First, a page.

8/20/2012 2:15 PM ET|
Should you rent out a room?
More and more financially pressed homeowners are taking in lodgers for the extra income, but they need to know how to avoid potential problems.
In checking old census records, I discovered something interesting: My relatives in the 1800s and early 1900s often had boarders in their homes. It wasn't uncommon for working- and middle-class families to rent out rooms to help make ends meet.
And that trend may be making a comeback. The number of unrelated adults living in someone else's home jumped 12% between 2008 and 2010, to 7.3 million, the Census Bureau says. That includes roommates sharing rentals as well as adults renting out rooms in other people's homes.
A troubled economy and high unemployment are causing more people to delay starting households of their own, census experts say. The same causes are leading strapped homeowners to consider opening their doors to lodgers.
Stephen, one of my Facebook fans, recently rented out a room in his home for the first time.
"The decision was based purely on financial reasons," he wrote. "It was easier to bring someone into my home than to uproot an entire house and look for something smaller."
Taking in lodgers works out well for many. Michael Barton, 22, of Lincoln, Neb., rents bedrooms in his home to two other young guys.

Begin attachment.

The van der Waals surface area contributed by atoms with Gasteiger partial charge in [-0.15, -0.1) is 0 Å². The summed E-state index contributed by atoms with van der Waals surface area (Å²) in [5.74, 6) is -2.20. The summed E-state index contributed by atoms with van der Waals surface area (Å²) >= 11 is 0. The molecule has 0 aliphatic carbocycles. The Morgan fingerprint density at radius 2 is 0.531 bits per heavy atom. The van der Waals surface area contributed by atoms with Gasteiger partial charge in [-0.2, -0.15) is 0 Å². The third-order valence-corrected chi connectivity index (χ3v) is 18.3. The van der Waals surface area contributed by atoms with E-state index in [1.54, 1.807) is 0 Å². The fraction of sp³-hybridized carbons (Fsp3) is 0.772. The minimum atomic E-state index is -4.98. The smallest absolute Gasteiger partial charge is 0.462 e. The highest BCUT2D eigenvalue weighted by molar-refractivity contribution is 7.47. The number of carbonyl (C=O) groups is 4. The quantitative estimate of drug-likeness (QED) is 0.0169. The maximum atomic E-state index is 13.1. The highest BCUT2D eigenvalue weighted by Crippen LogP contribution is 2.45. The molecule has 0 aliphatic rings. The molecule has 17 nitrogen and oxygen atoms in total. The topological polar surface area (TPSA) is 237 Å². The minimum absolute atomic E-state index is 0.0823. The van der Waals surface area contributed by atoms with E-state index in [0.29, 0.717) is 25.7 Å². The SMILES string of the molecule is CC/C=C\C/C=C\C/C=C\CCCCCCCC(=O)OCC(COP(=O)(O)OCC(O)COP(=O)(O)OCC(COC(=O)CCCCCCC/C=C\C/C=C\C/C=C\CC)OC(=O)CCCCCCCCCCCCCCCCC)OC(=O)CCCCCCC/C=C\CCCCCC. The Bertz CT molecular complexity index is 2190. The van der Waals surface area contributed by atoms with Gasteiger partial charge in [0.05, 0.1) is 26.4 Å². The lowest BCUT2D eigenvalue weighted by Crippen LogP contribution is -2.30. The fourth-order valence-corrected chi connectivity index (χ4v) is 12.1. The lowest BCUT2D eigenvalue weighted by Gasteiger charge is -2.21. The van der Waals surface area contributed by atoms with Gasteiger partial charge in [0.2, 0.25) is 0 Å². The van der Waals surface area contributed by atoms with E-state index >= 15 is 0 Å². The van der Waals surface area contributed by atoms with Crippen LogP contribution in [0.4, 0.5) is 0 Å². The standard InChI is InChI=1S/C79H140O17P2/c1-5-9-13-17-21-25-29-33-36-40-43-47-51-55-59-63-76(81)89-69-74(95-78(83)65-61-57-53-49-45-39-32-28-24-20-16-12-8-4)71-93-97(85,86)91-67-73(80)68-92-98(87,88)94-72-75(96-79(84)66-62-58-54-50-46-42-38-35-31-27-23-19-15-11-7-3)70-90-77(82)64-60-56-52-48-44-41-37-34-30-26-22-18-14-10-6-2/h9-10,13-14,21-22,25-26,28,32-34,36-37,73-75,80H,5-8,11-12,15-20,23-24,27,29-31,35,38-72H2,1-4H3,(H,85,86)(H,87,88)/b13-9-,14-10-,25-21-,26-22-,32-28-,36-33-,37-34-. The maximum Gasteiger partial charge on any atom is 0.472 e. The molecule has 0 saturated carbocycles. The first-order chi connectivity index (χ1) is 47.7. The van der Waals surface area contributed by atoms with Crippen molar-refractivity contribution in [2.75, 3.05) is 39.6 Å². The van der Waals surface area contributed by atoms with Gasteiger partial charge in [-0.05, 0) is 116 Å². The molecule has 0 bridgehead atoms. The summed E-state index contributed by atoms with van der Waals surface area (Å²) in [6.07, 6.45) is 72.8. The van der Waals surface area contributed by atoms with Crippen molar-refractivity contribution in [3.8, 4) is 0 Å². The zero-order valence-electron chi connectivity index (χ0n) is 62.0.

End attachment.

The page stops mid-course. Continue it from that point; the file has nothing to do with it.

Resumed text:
"I get $1,050 a month in cash while my (mortgage) payment is only $710," Barton wrote on my Facebook page. "This arrangement is perfect as I pay nothing to live essentially as they cover my payment and utilities."
Kelly McCarron Sisk of Forest Lake, Minn., has rented out a room in her home for 15 years.
"They've always been good friends," Sisk said. "I've never rented to a stranger. I've never advertised; a friend has always come up to me and asked when they know someone is moving out."
Some people buy a home knowing that they'll have roommates to help pay the cost. That's what my friend Rachel did when she bought her first home in San Francisco.
"I was 20-something and single, but I knew a two-bedroom would be a better investment, so I made sure it was a place I could afford alone -- but could comfortably share with a roommate," Rachel wrote. "In my case, that meant comfortable public space (living room + eat-in kitchen), and an extra half-bath -- not enough to have us each get our own bath, but it made a huge difference to have just the second space."
Of course, not all rentals end well.
"After the last renter we had, we will never do this again!!!" one woman wrote of a boarder who played Second Life nonstop. "She wouldn't shower for three weeks at a time (and) she never left the house ONCE in three months of living with us!"
Another one-time landlord rented a room to a friend of her mother's, only to discover the woman had limpetlike tendencies.
"She felt that any time we had a family event, outing, going out to eat, it automatically included her . . . which no, not always," the woman wrote. "She felt entitled to eat any food in the house although we thought we had made it clear she had to provide her own."